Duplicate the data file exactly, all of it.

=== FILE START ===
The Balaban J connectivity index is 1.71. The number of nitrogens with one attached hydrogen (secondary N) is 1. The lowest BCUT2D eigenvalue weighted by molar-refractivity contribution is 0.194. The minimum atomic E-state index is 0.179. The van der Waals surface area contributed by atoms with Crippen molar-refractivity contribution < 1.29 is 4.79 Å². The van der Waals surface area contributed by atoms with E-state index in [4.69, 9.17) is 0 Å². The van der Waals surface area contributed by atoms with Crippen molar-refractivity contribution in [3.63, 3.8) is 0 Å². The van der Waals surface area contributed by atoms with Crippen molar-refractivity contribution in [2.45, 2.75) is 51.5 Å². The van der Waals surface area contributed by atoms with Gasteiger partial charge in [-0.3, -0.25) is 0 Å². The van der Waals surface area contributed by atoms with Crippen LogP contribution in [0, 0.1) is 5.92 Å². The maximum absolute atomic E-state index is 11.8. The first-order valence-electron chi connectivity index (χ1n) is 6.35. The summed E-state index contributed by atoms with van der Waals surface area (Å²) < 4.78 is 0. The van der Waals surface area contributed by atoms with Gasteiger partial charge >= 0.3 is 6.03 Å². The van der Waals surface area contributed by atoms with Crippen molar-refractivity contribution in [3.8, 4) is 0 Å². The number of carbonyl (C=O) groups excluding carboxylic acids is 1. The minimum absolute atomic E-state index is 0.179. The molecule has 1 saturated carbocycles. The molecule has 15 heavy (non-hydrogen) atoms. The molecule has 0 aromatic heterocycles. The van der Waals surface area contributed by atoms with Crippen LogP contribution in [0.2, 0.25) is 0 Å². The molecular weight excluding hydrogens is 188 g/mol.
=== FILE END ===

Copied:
The Balaban J connectivity index is 1.71. The number of nitrogens with one attached hydrogen (secondary N) is 1. The lowest BCUT2D eigenvalue weighted by molar-refractivity contribution is 0.194. The minimum atomic E-state index is 0.179. The van der Waals surface area contributed by atoms with Crippen molar-refractivity contribution < 1.29 is 4.79 Å². The van der Waals surface area contributed by atoms with E-state index in [4.69, 9.17) is 0 Å². The van der Waals surface area contributed by atoms with Crippen molar-refractivity contribution in [3.63, 3.8) is 0 Å². The van der Waals surface area contributed by atoms with Crippen molar-refractivity contribution in [2.45, 2.75) is 51.5 Å². The van der Waals surface area contributed by atoms with Gasteiger partial charge in [-0.3, -0.25) is 0 Å². The van der Waals surface area contributed by atoms with Crippen LogP contribution in [0, 0.1) is 5.92 Å². The maximum absolute atomic E-state index is 11.8. The first-order valence-electron chi connectivity index (χ1n) is 6.35. The summed E-state index contributed by atoms with van der Waals surface area (Å²) < 4.78 is 0. The van der Waals surface area contributed by atoms with Gasteiger partial charge >= 0.3 is 6.03 Å². The van der Waals surface area contributed by atoms with Crippen molar-refractivity contribution in [3.8, 4) is 0 Å². The number of carbonyl (C=O) groups excluding carboxylic acids is 1. The minimum absolute atomic E-state index is 0.179. The molecule has 1 saturated carbocycles. The molecule has 15 heavy (non-hydrogen) atoms. The molecule has 0 aromatic heterocycles. The van der Waals surface area contributed by atoms with Crippen LogP contribution in [0.2, 0.25) is 0 Å². The molecular weight excluding hydrogens is 188 g/mol.